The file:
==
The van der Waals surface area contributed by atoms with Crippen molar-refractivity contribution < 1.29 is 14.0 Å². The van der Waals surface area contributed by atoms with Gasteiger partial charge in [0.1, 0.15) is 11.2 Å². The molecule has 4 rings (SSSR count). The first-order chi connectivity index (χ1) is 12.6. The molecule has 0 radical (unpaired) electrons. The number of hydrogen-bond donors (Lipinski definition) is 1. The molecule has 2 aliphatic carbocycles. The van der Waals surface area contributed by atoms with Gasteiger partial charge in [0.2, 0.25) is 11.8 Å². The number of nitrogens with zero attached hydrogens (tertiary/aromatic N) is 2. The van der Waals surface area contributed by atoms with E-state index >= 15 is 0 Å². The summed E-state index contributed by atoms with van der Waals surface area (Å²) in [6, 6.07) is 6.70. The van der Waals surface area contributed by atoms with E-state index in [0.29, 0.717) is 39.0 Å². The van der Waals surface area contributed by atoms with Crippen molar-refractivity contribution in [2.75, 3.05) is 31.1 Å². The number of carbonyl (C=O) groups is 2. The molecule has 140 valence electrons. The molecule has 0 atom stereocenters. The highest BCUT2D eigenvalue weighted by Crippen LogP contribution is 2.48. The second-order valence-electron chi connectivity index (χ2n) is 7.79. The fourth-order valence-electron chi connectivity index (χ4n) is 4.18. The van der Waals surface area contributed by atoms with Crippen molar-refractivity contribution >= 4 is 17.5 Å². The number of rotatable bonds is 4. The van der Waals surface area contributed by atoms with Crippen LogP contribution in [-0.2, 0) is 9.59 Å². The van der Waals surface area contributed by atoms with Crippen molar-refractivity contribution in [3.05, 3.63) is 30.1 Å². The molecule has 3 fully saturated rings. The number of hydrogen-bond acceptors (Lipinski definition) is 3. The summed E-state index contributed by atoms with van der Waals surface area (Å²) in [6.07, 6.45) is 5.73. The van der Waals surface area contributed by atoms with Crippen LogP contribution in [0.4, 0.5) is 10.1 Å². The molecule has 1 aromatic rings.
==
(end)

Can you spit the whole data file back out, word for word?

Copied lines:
The van der Waals surface area contributed by atoms with Crippen molar-refractivity contribution < 1.29 is 14.0 Å². The van der Waals surface area contributed by atoms with Gasteiger partial charge in [0.1, 0.15) is 11.2 Å². The molecule has 4 rings (SSSR count). The first-order chi connectivity index (χ1) is 12.6. The molecule has 0 radical (unpaired) electrons. The number of hydrogen-bond donors (Lipinski definition) is 1. The molecule has 2 aliphatic carbocycles. The van der Waals surface area contributed by atoms with Gasteiger partial charge in [0.2, 0.25) is 11.8 Å². The number of nitrogens with zero attached hydrogens (tertiary/aromatic N) is 2. The van der Waals surface area contributed by atoms with E-state index >= 15 is 0 Å². The summed E-state index contributed by atoms with van der Waals surface area (Å²) in [6, 6.07) is 6.70. The van der Waals surface area contributed by atoms with E-state index in [0.29, 0.717) is 39.0 Å². The van der Waals surface area contributed by atoms with Crippen molar-refractivity contribution in [2.75, 3.05) is 31.1 Å². The number of carbonyl (C=O) groups is 2. The molecule has 140 valence electrons. The molecule has 0 atom stereocenters. The highest BCUT2D eigenvalue weighted by Crippen LogP contribution is 2.48. The second-order valence-electron chi connectivity index (χ2n) is 7.79. The fourth-order valence-electron chi connectivity index (χ4n) is 4.18. The van der Waals surface area contributed by atoms with Crippen molar-refractivity contribution >= 4 is 17.5 Å². The number of rotatable bonds is 4. The van der Waals surface area contributed by atoms with Crippen LogP contribution in [-0.2, 0) is 9.59 Å². The van der Waals surface area contributed by atoms with Crippen molar-refractivity contribution in [3.05, 3.63) is 30.1 Å². The molecule has 3 fully saturated rings. The number of hydrogen-bond acceptors (Lipinski definition) is 3. The summed E-state index contributed by atoms with van der Waals surface area (Å²) in [6.07, 6.45) is 5.73. The van der Waals surface area contributed by atoms with Crippen LogP contribution in [0.4, 0.5) is 10.1 Å². The molecule has 1 aromatic rings.